Critical Mass

This is (Not) Your Life, John Cheever


The following essay from Cheever biographer (and former National Book Critics Circle Award finalist)Blake Bailey continues the In Retrospect series look back at John Cheever's 1977 NBCC finalist, “Falconer.” 

It would be hard to overstate how important the success of Falconer was to John Cheever. His previous novel,Bullet Park (1969), had received a scathing front-page notice from Benjamin DeMott in the New York Times Book Review, and sold rather poorly as a result. Cheever's alcoholism had worsened, and he'd finally ended up at the Smithers Rehabilitation Unit in April 1975—after which, sober for good, he wrote most of Falconer in a ten-month burst of joyous inspiration.

But he worried what people would make of this novel about (as he himself aptly characterized it) “a romance between a drug addict and a hustler in prison.” It would be awkward if people read the work as even remotely confessional. Cheever had been married for thirty-five years and sired three children. For the past twenty-five years he'd lived in suburban Westchester, where his best friend, Art Spear, had been a Goldwater Republican; such old friends as Spear, Cheever surmised, “would be capable of having [him] burned at the stake.”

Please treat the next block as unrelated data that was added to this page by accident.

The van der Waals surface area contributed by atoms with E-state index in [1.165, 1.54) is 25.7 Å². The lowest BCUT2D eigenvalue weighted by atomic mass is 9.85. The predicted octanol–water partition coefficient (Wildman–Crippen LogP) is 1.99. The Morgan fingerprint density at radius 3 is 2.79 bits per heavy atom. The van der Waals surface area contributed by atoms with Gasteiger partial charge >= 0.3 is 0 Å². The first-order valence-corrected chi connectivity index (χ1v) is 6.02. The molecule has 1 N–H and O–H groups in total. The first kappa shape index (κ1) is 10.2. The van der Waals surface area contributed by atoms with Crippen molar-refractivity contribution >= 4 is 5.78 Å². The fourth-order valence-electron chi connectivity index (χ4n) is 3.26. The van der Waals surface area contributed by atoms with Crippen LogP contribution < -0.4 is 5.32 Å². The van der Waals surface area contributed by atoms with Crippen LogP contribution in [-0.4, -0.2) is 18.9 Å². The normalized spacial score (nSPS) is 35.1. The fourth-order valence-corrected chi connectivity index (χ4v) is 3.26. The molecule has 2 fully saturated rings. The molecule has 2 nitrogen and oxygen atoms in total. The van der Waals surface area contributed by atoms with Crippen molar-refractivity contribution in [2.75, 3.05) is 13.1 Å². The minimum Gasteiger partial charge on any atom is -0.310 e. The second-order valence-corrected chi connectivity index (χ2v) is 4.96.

The novel’s reception was very much in suspense, as even some of Cheever's most well-meaning colleagues had mixed feelings about it.Bernard Malamud had congratulated him on the “extraordinarily good detail” of the whole prison experience, while alluding to the curious resemblance between the protagonist, Ezekiel Farragut, and the author.Malcolm Cowley's response was similar: He thought individual aspects of the novel were “extraordinary,” but Farragut didn't “seem to [him] all of a piece.” Both writers apparently had a hard time believing that such an otherwise civilized—not to say familiar—personage as Farragut could also be a bisexual, incarcerated, fratricidal drug-addict.

At the time Cheever's daughter, Susan, was an editor at Newsweek, and partly through her influence (coupled with the ecstatic enthusiasm of their reviewer, Walter Clemons) Cheever was to be featured in a cover-story scheduled for the March 14, 1977 issue. The article would include an interview between the subject and his daughter (“A Duet of Cheevers”), for which Susan came to her father's house on a cold, rainy afternoon in early February. After a couple of hours, the two began to relax and talk more easily, and during this phase of the interview the following (published) exchange took place.

Q: Did you ever fall in love with another man? I mean, because of the
homosexuality in Falconer, people are certainly going to ask you that.

A: The possibility of falling in love with a man seems to me to exist. Such a
thing could happen. That it has not happened is just chance. But I would think